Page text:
In my work I investigate and respond to the sensory and the material, and to the convergences between the human and the nonhuman. I do so via abstract and figurative paintings and drawings, zine-making, and small-scale sculpture and installation. My interest in the bodily extends to the materiality inherent in making work. In larger and smaller scale paintings I experiment with gesture, exuberant color, and the viscerally limpid and textural qualities of paint. These interests, along with the constraints and potential of monochromatic work, also find their way into my drawings and zine-making.
In painting and drawing, as in prose, I seek to open other (im)possible worlds to the present through a combination of conjuring and conjecture. My explorations of abstraction and figuration, and their boundaries and overlaps, decenter the focus on particular sorts of bodies that haunt the tradition of European painting. Further displacing narrow ideas of the body as object, are the human, nonhuman, and hybrid bodies that populate my work, which find companionship with vibrant archaic objects such as rotary telephones, spectacles, and books. Some of this imagery invokes medieval Jewish manuscript marginalia whose reconfigured centrality puts to bed notions of an iconophobic, iconoclastic, or disembodied Jewish visuality. Related to such imagery, are my investigations in the past decade of non/human reproductive materials, bodily variation, and zoology, that reference rabbinic tracates, religious manuals, natural history pocket guides, and museology. Some of these motifs figure in the works selected for AJS Perspectives “The Body Issue.” For more on my work, as it relates to “the body” and Jewish Studies, including my Niddah-zine (an installment from the multi-volume Talmud-Zine Project), please scroll down to the images below, and click here for more about zines. See rachelrafaelneis.com and Instagram for more artwork.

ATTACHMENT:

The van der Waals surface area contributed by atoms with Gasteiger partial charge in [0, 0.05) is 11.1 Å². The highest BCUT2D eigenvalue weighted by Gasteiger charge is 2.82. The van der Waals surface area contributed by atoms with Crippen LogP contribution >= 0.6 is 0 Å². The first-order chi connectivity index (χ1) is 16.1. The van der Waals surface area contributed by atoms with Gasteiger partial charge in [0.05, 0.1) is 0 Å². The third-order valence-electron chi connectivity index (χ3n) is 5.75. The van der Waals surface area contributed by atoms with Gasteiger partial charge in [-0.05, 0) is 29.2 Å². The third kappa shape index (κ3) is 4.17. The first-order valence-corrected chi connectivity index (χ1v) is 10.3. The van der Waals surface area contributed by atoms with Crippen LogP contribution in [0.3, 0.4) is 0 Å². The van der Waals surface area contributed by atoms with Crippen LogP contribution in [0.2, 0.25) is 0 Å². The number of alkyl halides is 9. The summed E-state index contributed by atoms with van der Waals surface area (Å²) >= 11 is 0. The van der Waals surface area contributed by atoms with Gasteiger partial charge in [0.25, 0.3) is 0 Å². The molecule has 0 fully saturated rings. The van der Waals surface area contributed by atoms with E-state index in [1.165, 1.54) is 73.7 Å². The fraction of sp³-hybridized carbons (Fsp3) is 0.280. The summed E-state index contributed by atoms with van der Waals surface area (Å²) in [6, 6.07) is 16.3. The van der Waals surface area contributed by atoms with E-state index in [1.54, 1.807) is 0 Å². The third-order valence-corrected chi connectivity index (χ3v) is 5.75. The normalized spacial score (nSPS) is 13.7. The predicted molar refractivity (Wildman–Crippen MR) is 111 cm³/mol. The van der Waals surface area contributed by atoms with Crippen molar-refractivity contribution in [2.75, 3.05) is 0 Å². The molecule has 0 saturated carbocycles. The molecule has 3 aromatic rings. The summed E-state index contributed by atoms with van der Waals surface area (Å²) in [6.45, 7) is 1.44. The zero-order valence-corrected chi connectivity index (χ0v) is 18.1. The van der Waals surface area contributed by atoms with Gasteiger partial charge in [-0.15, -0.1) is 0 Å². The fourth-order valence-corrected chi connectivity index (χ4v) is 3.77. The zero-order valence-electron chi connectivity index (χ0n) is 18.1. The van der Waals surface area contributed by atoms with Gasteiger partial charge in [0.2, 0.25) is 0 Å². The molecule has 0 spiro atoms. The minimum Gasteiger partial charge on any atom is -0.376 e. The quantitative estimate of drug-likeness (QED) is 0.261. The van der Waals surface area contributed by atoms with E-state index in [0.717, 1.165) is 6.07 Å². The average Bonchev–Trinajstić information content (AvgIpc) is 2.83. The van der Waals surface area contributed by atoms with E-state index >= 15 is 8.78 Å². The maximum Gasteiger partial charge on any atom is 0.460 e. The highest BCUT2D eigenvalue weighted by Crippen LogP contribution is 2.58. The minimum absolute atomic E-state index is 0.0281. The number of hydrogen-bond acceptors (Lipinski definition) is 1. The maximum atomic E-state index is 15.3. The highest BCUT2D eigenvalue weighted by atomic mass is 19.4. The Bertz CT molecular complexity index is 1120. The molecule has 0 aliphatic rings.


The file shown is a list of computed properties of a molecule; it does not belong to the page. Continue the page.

If you would like a copy of one or both of the two zines in the online issue, email me, and I’ll send you a copy. In exchange, I ask that, if you are able to, you make a small donation to the AJS Women’s Caucus Travel Grant Fund.
RACHEL RAFAEL NEIS, artist and scholar, is associate professor of History and Judaic Studies at the University of Michigan. Neis studied art at the Working Men’s College London and Bezalel School of Art in Jerusalem, as well as at Harvard University and Princeton University art programs. Neis's book, The Sense of Sight in Rabbinic Culture: Jewish Ways of Seeing in Late Antiquity (Cambridge University Press, 2013) won the AAJR Salo Baron Prize and an honorable mention for the Jordan Schnitzer Book Awards. Neis is completing a second book, When a Woman Gives Birth to a Raven: Rabbis and the Reproduction of Species in Antiquity.
Rachel Rafael Neis. Marginalia in the Middle I, 2018. Watercolor and ink on paper. 6 in. x 6 in. Courtesy of the artist.
Rachel Rafael Neis. Seven Scholars, 2004. Pen, brush, and ink on paper. 12 in. x 16 in. Courtesy of the artist.
Rachel Rafael Neis. Companion Figures, 2019. Watercolor on paper. 9.5 in. x 12 in. Courtesy of the artist.
Rachel Rafael Neis. Come, That We May Slaughter You, 2018. Brush and ink on paper. 5.5 in. x 7.5 in. Courtesy of the artist.
Rachel Rafael Neis. The Humanities and the Sciences, 2015. Mixed media on paper. 10.5 in. x 14.5 in. Courtesy of the artist.